Govt can save over Rs 30K crore food subsidy with FCI rejig

By: | Published: January 23, 2015 6:20 AM

Government's food subsidy bill can come down by over Rs 30,000 crore...

Government’s food subsidy bill can come down by over Rs 30,000 crore a year by reducing coverage of beneficiaries to 40 per cent under the food law and outsourcing major work of FCI to states governments and private players, a high-level panel said today.

BJP MP Shanta Kumar, the head of eight-member panel that has submitted its suggestions on restructuring of FCI to Prime Minister Narendra Modi, termed the recommendations as “pro-farmer and “pro-poor” and said that their “implementation would have miraculous results”.

“The government can save by Rs 30,000-40,000 crore food subsidy a year,” he told reporters here.

“Despite FCI in operation for last 50 years, only six per cent of the nine crore farmers are getting the MSP and most poor people are not receiving subsidised grain under PDS due to 40-60 per cent leakages,” he said, adding the suggestions have made keeping these issues in mind.

Among the key recommendations, the panel has suggested direct cash transfer of Rs 3,000 per person a year as food subsidy and Rs 7,000 per hectare as farm input subsidy besides revisit of minimum support price (MSP) policy with more focus on pulses and oilseeds.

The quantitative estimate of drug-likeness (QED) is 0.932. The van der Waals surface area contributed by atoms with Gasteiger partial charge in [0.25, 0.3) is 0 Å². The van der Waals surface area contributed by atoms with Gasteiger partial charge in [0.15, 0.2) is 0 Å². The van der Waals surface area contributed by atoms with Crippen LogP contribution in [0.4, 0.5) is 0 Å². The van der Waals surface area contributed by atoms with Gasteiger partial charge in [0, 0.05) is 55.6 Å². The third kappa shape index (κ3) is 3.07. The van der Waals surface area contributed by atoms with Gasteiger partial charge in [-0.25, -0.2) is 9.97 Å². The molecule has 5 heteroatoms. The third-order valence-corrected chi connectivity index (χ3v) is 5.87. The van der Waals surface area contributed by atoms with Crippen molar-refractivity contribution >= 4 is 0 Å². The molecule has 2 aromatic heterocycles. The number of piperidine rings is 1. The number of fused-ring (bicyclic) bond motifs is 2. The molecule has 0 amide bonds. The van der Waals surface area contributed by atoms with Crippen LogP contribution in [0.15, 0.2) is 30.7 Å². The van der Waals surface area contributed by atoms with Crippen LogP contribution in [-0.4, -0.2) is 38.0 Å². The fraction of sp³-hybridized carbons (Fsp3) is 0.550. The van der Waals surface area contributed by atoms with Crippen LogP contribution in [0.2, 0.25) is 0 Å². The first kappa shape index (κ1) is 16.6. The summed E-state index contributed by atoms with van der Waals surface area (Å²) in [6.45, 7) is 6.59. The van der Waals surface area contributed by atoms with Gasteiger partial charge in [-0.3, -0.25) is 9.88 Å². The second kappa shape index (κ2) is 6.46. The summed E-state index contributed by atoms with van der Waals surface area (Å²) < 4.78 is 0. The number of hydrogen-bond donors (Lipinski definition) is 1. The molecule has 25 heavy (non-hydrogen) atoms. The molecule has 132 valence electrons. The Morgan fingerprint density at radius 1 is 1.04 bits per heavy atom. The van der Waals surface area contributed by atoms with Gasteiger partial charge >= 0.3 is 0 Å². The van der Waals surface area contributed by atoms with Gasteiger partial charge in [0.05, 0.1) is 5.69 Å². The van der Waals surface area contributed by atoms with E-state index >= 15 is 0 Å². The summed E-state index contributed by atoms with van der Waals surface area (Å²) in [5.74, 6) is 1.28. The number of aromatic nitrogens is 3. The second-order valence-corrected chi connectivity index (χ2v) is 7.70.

The key role of Food Corporation of India (FCI) is to buy foodgrains to ensure MSP to farmers, and distribute it to the poor under the public distribution system (PDS).

Kumar said that the panel has suggested “revisit” of the National Food Security Act — which the UPA government had rolled out in 2013 — as the coverage of beneficiaries is higher and not targeted well.

It has suggested lowering the coverage of beneficiaries under the food law to 40 per cent, from 67 per cent, to cover more BPL families and increase the quantity of foodgrains supply to 7 kg per person from the existing 5/kg.

The foodgrains to the poorest of the poor (Antoyodaya households) can be supplied at Rs 1-3 per kg for the time being but the pricing for priority households must be linked to 50 per cent of the MSP, the panel’s report said.

The panel said that the government should defer implementation of food law in states that have not done end-to end computerisation, have not put the list of beneficiaries online and have not set up vigilance committee to check pilferage from PDS.

Finance Minister Arun Jaitley had allocated Rs 1.15 lakh crore for food subsidy this year, of which Rs 92,000 crore is for FCI. The implementation of food law across the country is expected to increase the food bill to Rs 1.30 lakh crore.

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